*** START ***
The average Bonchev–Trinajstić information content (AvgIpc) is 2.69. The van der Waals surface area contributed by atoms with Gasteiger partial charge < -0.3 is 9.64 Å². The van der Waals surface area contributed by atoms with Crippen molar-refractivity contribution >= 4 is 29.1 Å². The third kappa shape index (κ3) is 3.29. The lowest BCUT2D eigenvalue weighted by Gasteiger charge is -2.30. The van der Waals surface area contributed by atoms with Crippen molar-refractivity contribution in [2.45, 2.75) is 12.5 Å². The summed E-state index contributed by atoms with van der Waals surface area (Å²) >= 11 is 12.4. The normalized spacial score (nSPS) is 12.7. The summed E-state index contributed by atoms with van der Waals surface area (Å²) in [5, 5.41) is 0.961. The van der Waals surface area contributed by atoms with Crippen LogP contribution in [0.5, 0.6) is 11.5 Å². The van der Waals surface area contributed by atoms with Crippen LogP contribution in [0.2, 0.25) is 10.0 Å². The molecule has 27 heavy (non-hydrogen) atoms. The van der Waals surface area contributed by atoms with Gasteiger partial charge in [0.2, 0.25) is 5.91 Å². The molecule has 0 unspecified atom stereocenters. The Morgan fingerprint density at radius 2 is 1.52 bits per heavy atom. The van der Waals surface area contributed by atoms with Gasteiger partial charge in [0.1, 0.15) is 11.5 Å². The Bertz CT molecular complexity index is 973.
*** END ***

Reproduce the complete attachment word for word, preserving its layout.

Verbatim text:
The average Bonchev–Trinajstić information content (AvgIpc) is 2.69. The van der Waals surface area contributed by atoms with Gasteiger partial charge < -0.3 is 9.64 Å². The van der Waals surface area contributed by atoms with Crippen molar-refractivity contribution >= 4 is 29.1 Å². The third kappa shape index (κ3) is 3.29. The lowest BCUT2D eigenvalue weighted by Gasteiger charge is -2.30. The van der Waals surface area contributed by atoms with Crippen molar-refractivity contribution in [2.45, 2.75) is 12.5 Å². The summed E-state index contributed by atoms with van der Waals surface area (Å²) >= 11 is 12.4. The normalized spacial score (nSPS) is 12.7. The summed E-state index contributed by atoms with van der Waals surface area (Å²) in [5, 5.41) is 0.961. The van der Waals surface area contributed by atoms with Crippen LogP contribution in [0.5, 0.6) is 11.5 Å². The van der Waals surface area contributed by atoms with Crippen LogP contribution in [0.2, 0.25) is 10.0 Å². The molecule has 27 heavy (non-hydrogen) atoms. The van der Waals surface area contributed by atoms with Gasteiger partial charge in [0.2, 0.25) is 5.91 Å². The molecule has 0 unspecified atom stereocenters. The Morgan fingerprint density at radius 2 is 1.52 bits per heavy atom. The van der Waals surface area contributed by atoms with Gasteiger partial charge in [0.1, 0.15) is 11.5 Å². The Bertz CT molecular complexity index is 973.